Book Review: Irreversible Things

Book Title: Irreversible Things Author: Lisa Van Orman Hadley

I should begin this review with a caveat: I am Lisa’s husband, and make no pretensions to describe her work impartially or devoid of context. To my surprise, the character who resembles me is portrayed sparingly, but more than generously. I have no axe to grind! Instead of hiding my biases, therefore, I will lean in to them a bit, and give a sense of how my reading of Irreversible Things was made richer by the details I know about Lisa and her family.

The first thing I will say, however, is that I believe I would have loved this book even if it had been written by a stranger. Lisa’s collection of stories has a universal appeal, with rave reviews from both children and literary critics. The book is redolent of childhood in the 80s, but contains a spectrum of emotional valence that anyone can relate to. Lisa’s writing, rewriting, editing, and further rewriting crates a palimpsest, where stories are able to simultaneously make you cry, make your child laugh, and give you pause to think, “beautiful.”

My favorite story, the Red Tide, illustrates this layering of beauty, sadness, humor, and human interest. In it, the narrator is on the cusp of leaving Florida for Utah, a move which also marks her passage into adolescence. The narrator, her best friend, and three other characters play truth or dare while eating pizza and watching HBO. On the face of it, this is as mundane to 80s kids as walking to school. But glances to the beach augur a deeper set of emotions: “Even the ocean, usually so clear that I can see the little grains of salt suspended in it, is cloudy and off-color. And the sand, usually white and fine as cake powder, is littered with long knots of seaweed and something that looks like motor-oil.”

As the game progresses, the narrator’s anxiety ratchets up. This crescendo is punctured by a hilarious prank call to the Show-N-Tail and punctuated by a courageous dare. Throughout the story, however, the narrator also reveals the future of her friends. In short, salient snippets, we see how they later marry, have children, live, and die. When it’s the narrator’s turn, she muses on the inevitability of everything, and then breaks the fourth wall to say, “you already know my future.”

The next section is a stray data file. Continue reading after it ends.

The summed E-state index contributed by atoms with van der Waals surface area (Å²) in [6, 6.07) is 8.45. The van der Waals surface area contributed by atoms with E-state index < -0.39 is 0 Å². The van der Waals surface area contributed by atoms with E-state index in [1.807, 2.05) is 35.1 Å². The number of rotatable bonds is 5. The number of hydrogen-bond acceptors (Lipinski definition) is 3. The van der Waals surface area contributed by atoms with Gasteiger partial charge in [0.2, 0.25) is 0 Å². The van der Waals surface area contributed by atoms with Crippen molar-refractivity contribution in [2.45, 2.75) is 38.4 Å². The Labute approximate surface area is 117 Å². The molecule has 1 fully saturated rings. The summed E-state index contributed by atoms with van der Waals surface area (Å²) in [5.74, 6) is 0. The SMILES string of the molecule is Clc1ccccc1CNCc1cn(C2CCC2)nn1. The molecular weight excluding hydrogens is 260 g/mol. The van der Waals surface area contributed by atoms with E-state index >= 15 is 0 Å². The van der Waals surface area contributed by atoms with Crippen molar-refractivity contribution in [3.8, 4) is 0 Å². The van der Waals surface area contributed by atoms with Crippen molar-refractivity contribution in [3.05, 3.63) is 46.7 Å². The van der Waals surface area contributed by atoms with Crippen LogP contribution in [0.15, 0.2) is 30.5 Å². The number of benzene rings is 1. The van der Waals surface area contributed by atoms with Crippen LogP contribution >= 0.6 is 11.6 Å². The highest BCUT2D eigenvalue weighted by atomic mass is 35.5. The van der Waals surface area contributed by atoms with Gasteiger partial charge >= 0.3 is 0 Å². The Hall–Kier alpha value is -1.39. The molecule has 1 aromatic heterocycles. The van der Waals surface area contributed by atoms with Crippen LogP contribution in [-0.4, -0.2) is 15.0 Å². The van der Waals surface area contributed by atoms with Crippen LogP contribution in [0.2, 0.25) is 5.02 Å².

Like the Red Tide, the rest of the novel follows a rough ordering of the narrator’s life, but is also atemporal at points. Lisa’s playfulness with time and chronology is most felt in the novel’s eponymous story, Irreversible Things, which moves backwards from the aftermath of a tragic murder. In another story, Lisa invites readers to choose their own adventure. Divorced from 80s- and 90s-era children’s books, this convention shows how both time and truth are relative. Before presenting the adventure options, the narrator remarks, “what I remember is a simultaneity of possible outcomes instead of a sequence of actual events.” Reading the novel is like entering Schrödinger’s box and finding a woman who is depressed yet happy, humorous yet scared, and young but alive to the richness of her stories.

As promised, here are some things I noticed because of my closeness to the Van Ormans: most of the significant events are true, even if the details take a more magical form. Irreversible Things is not billed as memoir, but Lisa’s life is closely correlated to the narrator’s. To this point, I can attest that her family is as generous, kind, adventurous, and loving as they seem in the novel. I’ve had friends say, “I wish that were my mom growing up,” and I am sure many readers would agree.

But if you really want a glimpse into Lisa’s personality–and I mean the deepest part that drives a lot of her day-to-day thoughts and actions–you needn’t look further than the puns. As a wordsmith, Lisa loves puns; and they are everywhere in this book. Many times I’ve caught her chuckling to herself, only to find out that she was remembering a pun she made earlier in the day. Knowing this, I also chuckled at the many times she snuck them in. This one is hidden in a story about an interaction with her mother that happens in a bathroom: “as an adult, I can fix almost anything that goes wrong with the toilet from all the hours I spent plumbing its depths as a kid.”

It’s impossible to say how Lisa’s story will end. Irreversible Things ends on a joyful note. Time flies like an arrow, as they say, but fruit flies like a banana.